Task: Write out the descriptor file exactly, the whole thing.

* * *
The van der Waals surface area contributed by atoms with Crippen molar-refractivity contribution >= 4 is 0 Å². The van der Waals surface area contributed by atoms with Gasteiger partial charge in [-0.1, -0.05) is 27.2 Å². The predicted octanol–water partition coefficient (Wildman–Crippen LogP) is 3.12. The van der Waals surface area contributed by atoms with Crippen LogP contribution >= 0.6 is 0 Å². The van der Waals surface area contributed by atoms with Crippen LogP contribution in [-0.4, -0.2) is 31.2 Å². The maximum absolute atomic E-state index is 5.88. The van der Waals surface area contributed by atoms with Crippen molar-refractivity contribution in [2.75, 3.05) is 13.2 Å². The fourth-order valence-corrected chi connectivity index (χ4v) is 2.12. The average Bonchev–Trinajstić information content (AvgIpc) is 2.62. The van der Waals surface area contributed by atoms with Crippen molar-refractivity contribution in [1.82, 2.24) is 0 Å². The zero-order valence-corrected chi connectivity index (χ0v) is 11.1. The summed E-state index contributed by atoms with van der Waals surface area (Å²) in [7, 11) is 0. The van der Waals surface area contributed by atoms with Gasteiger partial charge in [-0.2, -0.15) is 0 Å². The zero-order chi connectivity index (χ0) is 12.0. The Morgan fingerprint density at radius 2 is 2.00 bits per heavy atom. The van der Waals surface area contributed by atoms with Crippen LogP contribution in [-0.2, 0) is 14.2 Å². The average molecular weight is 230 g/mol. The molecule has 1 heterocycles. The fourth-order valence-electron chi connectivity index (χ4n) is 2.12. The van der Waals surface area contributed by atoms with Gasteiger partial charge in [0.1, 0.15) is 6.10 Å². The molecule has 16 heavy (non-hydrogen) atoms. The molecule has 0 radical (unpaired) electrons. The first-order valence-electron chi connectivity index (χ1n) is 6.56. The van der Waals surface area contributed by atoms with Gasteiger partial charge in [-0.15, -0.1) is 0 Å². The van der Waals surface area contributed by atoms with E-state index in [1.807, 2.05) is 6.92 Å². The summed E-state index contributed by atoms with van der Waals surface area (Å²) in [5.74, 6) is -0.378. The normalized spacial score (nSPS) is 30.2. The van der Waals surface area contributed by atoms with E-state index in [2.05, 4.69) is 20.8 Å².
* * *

The van der Waals surface area contributed by atoms with Crippen molar-refractivity contribution >= 4 is 0 Å². The van der Waals surface area contributed by atoms with Gasteiger partial charge in [-0.1, -0.05) is 27.2 Å². The predicted octanol–water partition coefficient (Wildman–Crippen LogP) is 3.12. The van der Waals surface area contributed by atoms with Crippen LogP contribution >= 0.6 is 0 Å². The van der Waals surface area contributed by atoms with Crippen LogP contribution in [-0.4, -0.2) is 31.2 Å². The maximum absolute atomic E-state index is 5.88. The van der Waals surface area contributed by atoms with Crippen molar-refractivity contribution in [2.75, 3.05) is 13.2 Å². The fourth-order valence-corrected chi connectivity index (χ4v) is 2.12. The average Bonchev–Trinajstić information content (AvgIpc) is 2.62. The van der Waals surface area contributed by atoms with Crippen molar-refractivity contribution in [1.82, 2.24) is 0 Å². The zero-order valence-corrected chi connectivity index (χ0v) is 11.1. The summed E-state index contributed by atoms with van der Waals surface area (Å²) in [7, 11) is 0. The van der Waals surface area contributed by atoms with Gasteiger partial charge in [-0.2, -0.15) is 0 Å². The zero-order chi connectivity index (χ0) is 12.0. The Morgan fingerprint density at radius 2 is 2.00 bits per heavy atom. The van der Waals surface area contributed by atoms with Crippen LogP contribution in [-0.2, 0) is 14.2 Å². The average molecular weight is 230 g/mol. The molecule has 1 heterocycles. The fourth-order valence-electron chi connectivity index (χ4n) is 2.12. The van der Waals surface area contributed by atoms with Gasteiger partial charge in [0.1, 0.15) is 6.10 Å². The molecule has 16 heavy (non-hydrogen) atoms. The molecule has 0 radical (unpaired) electrons. The first-order valence-electron chi connectivity index (χ1n) is 6.56. The van der Waals surface area contributed by atoms with Gasteiger partial charge in [-0.15, -0.1) is 0 Å². The van der Waals surface area contributed by atoms with E-state index in [1.807, 2.05) is 6.92 Å². The summed E-state index contributed by atoms with van der Waals surface area (Å²) in [5.74, 6) is -0.378. The normalized spacial score (nSPS) is 30.2. The van der Waals surface area contributed by atoms with E-state index in [2.05, 4.69) is 20.8 Å².